The Weblogs.us server suffered a massive attack sometime between the 26th of October and the first week of November. Many blogs hosted by Weblogs.us were affected by the attack, which involved SQL injection as mentioned in the previous post. This attack was a spam sort of attack, not a delete/drop tables attack. Though the damage was extensive, not every blog was affected. Additionally, the attack was not limited to the WordPress blogs hosted by Weblogs.us, some of the old Moveable type blogs were affected as well. This means some some passwords were compromised, due to this global password changes may be coming later this week. JD, when looking at the extent of the damage was surprised the database server survived the attack (it was that bad, and that many malicious entries).
What the attack did was enter iframes to googlerank.info/counter which used the css value display:none; to hide them. These appeared at the bottom of every page, and were also cleverly added to some blogroll links by adding a fake and hidden <a href after itself to keep the HTML valid. Googlerank.info is a know mailware site, that preys on users of Internet Explorer. Since Firefox and other modern browsers are not affected by this site, the Russian owners started showing them a fake 404 page that they ripped from Google. Hopefully, the owners of that site will meet an untimely death.
But, the storm is not over yet, someone with malicious intents has been searching Google with the query:
intext:”leave a reply” intext:”Mail (will not be published) (required)” intext:”Responses to” site:us
This is a quick and dirty way to harvest many sites that run WordPress. I have little doubt that the intents of the individual that submitted that query are malicious (either intent to spam or hack). Thus that IP address will be blocked in the Weblogs.us firewall indefinitely.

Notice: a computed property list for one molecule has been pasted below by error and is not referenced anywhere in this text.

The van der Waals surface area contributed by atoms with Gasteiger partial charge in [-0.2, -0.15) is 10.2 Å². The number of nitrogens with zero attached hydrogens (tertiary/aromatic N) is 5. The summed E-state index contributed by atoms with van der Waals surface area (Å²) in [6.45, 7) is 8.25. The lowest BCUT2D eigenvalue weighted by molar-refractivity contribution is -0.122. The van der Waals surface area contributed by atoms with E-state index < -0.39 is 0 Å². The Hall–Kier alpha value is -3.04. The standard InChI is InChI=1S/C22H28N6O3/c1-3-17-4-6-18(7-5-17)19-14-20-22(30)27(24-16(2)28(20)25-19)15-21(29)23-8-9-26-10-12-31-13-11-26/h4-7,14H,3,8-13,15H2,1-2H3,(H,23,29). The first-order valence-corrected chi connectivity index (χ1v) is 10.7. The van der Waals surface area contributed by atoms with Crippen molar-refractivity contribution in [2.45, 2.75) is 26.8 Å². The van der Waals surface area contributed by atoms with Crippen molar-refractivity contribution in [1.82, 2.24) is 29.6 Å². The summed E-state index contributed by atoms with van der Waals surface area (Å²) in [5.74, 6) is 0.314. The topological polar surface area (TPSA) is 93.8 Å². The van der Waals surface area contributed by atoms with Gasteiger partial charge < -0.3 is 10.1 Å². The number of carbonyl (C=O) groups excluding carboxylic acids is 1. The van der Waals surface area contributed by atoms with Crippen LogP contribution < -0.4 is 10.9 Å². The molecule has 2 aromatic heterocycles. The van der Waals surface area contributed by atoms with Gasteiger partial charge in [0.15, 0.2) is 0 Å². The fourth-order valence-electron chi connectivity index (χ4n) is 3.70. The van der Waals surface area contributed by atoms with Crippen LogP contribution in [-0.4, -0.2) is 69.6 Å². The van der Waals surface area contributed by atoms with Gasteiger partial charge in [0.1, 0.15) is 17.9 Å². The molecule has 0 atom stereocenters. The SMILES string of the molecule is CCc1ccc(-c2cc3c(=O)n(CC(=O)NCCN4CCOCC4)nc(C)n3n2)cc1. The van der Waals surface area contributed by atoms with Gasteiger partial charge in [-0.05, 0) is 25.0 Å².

As of today, October 22, 2007, Breadcrumb Navigation XT version 1.9.x is no longer supported or available for general consumption. A month ago Breadcrumb Navigation XT 1.10.0 was released, bringing with it support for WordPress 2.3’s new taxonomy system. This version has been tested and verified to work on WordPress 2.2 installations, and can be safely used by those of you still blogging using that depreciated platform. Look forward to Breadcrumb NavXT 2.0 sometime next month. Additionally, WordPress 2.2 support will no longer be guaranteed in one more month as I develop in a WordPress 2.3 environment.
Now with 100% more tags. That’s right, WordPres 2.3 is right around the metaphorical corner, and in preparation Breadcrumb Navigation XT 1.10.0 is now safe for general consumption. Support for the Simple Tagging Plugin was dropped in favor of the WordPress 2.3 taxonomy scheme. Additional changes include some bug fixes with those combobox setting selectors in the administration interface and some code fix ups to use the WordPress API in a more consistent manner when dealing with taxonomy. Remember that this may cause PHP indigestion problems for WordPress 2.2 or earlier. The old version (1.9.x) will remain available for one month. However, version 1.9.x will no longer be supported one week after WordPress 2.3 is released.